In this perspective, the urban environment is seen as a secure environment in an open space. Proposals may be concerned with questioning other aspects of these professional activities about security, in particular with regard to the junction between the identity card picture required of each citizen and “invisible” images produced by contemporary cities. The image of a citizen’s face concerns security activities and represents an object of interest to legislators, citizens and artists.

          Lastly, one last orientation underlying the previous points is concerned with various methodologies used to capture still and moving images in secure environments. In fact, research as a device for observation (capture instruments, observer) takes place at the core of other organizations of which the vocation is the professional observation of individuals (prisons, tribunals), of spaces (video surveillance), of individuals themselves (face recognition). Thus, we could question the multiple relationships the researcher must build with other observational dimensions for the activities under scrutiny.

          Within the interdisciplinary perspective this issue addresses (which implicates Sociology, Language Science, Psychology, Aesthetics, etc..) the following questions could be addressed:

          • What is the role of images (either still or moving) in the various activities concerned, either closely or remotely, with security?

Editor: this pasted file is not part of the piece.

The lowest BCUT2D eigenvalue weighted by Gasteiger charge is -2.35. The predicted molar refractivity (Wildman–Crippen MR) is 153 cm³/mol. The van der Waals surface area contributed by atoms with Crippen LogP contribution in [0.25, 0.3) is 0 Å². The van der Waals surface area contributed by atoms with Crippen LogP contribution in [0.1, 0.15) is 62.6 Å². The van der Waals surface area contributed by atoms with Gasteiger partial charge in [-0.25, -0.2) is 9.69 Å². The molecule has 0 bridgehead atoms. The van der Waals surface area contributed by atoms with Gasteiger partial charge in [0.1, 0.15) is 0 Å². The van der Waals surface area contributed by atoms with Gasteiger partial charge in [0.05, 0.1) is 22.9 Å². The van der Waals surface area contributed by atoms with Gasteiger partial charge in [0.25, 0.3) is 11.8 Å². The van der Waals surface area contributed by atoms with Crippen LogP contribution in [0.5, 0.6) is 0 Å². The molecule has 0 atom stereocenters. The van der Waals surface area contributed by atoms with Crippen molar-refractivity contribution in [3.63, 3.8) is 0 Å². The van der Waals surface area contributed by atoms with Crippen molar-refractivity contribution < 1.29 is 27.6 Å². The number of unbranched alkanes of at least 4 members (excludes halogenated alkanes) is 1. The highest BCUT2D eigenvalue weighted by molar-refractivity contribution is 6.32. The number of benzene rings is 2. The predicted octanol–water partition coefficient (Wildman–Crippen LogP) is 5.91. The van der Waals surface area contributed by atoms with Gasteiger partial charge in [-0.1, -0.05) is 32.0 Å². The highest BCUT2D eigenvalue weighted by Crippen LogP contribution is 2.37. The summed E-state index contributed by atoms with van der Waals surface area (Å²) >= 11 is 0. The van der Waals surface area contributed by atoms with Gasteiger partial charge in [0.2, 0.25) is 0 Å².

• What are the interactional practices held by images in security environments?

          • What are the uses of images and which representational practices are explored in the artistic domain?

          • What are the methodologies used to capture the role of images in security contexts?
          We welcome the submission of original research papers, of which the theoretical, methodological and analytical scope shall be on a par with the very themes concerned with this call for proposals. All articles will be examined anonymously by readers. The languages we accept are French, English and Italian.
          Authors are invited to submit their proposals in the form of a summary (500 words and 5 key words maximum) at the following address: qwerty.ckbg@gmail.com, by the 31st of July 2014
          Authors will in turn be contacted on 10th September 2014.
          The article will be required before the 30th October 2014.